This article is a part of the Black Monuments Project, which imagines a world that celebrates Black heroes in 54 U.S. states and territories.
Canada’s black community owes a large debt to slavery abolitionist Henry Bibb. After escaping his own enslavement in Kentucky, Bibb helped create Canada’s first black newspaper, Voices of the Fugitive.
The paper was intended to lure African slaves to their freedom in Canada.
Most notably, Bibb wrote an autobiography, Narrative of the Life and Adventures of Henry Bibb, An American Slave, recounting the horrors of the American institution of chattel slavery. Bibb hoped “this little volume will bear some humble part in lighting up the path of freedom and revolutionizing public opinion upon this great subject,” he wrote in the conclusion of the memoir.
Without Bibb’s seminal work, the full extent of dehumanization, violent abuse and cruelty of American slavery might not have been known as broadly or have driven the movement to abolish slavery.
Between 1834 and 1860, an estimated 30,000 people crossed into southwest Ontario, many of them evading slave catchers to secure their freedom. And most did so through the Underground Railroad, a network of free men and women who lit paths from slave-holding states to places where escapees could disappear, reunite with their families and rebuild their lives.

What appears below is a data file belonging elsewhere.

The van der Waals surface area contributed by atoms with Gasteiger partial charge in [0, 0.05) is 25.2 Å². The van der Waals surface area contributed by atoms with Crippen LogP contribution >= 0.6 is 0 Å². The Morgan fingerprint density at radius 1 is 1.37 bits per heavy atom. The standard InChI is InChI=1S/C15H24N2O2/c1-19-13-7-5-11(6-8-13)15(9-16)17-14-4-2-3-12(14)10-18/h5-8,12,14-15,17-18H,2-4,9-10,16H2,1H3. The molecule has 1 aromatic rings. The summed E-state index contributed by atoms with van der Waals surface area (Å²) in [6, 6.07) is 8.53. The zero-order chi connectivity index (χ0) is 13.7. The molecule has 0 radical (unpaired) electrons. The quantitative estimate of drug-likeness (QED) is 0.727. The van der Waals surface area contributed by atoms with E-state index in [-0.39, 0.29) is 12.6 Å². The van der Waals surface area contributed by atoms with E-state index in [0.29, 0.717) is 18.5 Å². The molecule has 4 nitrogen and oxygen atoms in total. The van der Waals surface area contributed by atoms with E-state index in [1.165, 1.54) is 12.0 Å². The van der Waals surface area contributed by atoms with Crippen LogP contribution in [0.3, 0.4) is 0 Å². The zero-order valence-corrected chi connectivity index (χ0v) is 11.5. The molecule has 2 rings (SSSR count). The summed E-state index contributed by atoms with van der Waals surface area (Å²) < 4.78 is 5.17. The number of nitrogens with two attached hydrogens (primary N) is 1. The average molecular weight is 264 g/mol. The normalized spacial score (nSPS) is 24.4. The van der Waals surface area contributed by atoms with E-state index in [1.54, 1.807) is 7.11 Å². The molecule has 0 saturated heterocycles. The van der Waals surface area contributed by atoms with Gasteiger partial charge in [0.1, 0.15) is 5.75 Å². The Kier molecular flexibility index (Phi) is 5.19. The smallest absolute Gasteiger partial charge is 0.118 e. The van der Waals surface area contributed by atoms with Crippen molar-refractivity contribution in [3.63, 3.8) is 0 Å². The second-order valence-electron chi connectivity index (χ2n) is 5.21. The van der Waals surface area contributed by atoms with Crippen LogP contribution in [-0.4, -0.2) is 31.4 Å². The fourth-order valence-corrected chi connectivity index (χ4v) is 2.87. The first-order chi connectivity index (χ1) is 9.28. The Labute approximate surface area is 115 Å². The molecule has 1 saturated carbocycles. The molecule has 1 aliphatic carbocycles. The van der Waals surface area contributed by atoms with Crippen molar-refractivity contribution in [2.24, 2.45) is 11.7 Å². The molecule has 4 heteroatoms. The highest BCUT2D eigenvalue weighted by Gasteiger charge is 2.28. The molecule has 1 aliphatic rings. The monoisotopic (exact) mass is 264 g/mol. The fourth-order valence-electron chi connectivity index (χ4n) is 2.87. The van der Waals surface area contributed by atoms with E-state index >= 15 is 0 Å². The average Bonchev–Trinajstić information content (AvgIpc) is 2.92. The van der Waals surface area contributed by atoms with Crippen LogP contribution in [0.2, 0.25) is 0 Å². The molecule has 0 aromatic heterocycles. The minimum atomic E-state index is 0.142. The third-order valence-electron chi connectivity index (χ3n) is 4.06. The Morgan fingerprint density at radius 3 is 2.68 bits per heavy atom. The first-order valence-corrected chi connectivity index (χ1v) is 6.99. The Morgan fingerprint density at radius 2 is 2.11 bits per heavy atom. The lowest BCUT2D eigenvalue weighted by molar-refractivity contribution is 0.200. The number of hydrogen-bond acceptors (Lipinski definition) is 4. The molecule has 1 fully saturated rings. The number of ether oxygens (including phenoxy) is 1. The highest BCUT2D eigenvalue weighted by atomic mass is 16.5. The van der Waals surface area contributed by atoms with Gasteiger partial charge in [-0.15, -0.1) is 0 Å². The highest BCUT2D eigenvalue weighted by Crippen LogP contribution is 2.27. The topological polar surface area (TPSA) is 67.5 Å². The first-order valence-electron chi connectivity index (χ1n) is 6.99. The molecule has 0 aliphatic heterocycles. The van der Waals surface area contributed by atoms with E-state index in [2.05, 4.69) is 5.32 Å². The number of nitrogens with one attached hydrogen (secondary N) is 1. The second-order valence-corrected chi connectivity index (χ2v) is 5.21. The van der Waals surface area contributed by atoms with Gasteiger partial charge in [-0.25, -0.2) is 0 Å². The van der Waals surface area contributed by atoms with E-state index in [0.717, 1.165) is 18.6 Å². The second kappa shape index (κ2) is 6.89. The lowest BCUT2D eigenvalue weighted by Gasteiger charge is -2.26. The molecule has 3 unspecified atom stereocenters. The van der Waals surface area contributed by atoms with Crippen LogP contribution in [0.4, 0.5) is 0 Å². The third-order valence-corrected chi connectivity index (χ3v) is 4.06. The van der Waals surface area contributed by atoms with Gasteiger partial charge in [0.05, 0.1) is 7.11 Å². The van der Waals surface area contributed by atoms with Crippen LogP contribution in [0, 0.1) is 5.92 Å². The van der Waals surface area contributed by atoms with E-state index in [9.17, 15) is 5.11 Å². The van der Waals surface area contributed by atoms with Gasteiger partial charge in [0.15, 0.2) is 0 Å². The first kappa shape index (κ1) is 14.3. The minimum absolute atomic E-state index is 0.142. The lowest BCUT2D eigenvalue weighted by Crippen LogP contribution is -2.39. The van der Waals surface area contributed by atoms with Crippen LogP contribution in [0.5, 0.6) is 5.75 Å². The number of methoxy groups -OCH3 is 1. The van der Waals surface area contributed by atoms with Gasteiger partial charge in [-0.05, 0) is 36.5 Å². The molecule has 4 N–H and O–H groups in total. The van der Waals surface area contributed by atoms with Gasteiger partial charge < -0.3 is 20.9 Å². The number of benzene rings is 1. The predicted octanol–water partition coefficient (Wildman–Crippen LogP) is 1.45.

Bibb risked his life multiple times to help his family and others flee abusive and tyrannical treatment of slave owners. Born in 1815 in Shelby County, Kentucky, Bibb was the son of a enslaved woman named Mildred Jackson. His father was state senator James Bibb, a white man whom he never knew.
As a young boy, Bibb was the property of David White, a widower with a daughter whose private education was paid for with the wages Bibb earned while on loan to neighboring farms. While under different ownership in his early teenage years, abuse and exploitation worsened, he wrote. By the time he reached adulthood, he began attempting escape. He was beaten when caught.
Bibb eventually married an enslaved woman named Malinda, and the two had a daughter. But his desire for freedom only intensified, as he witnessed his wife and daughter abused at the hands of their owners. He eventually escaped to his freedom in Canada, and began lecturing on slavery and publishing the newspaper.
Bibb died in 1854, a decade before President Abraham Lincoln would sign the Emancipation Proclamation, abolishing chattel slavery in the United States.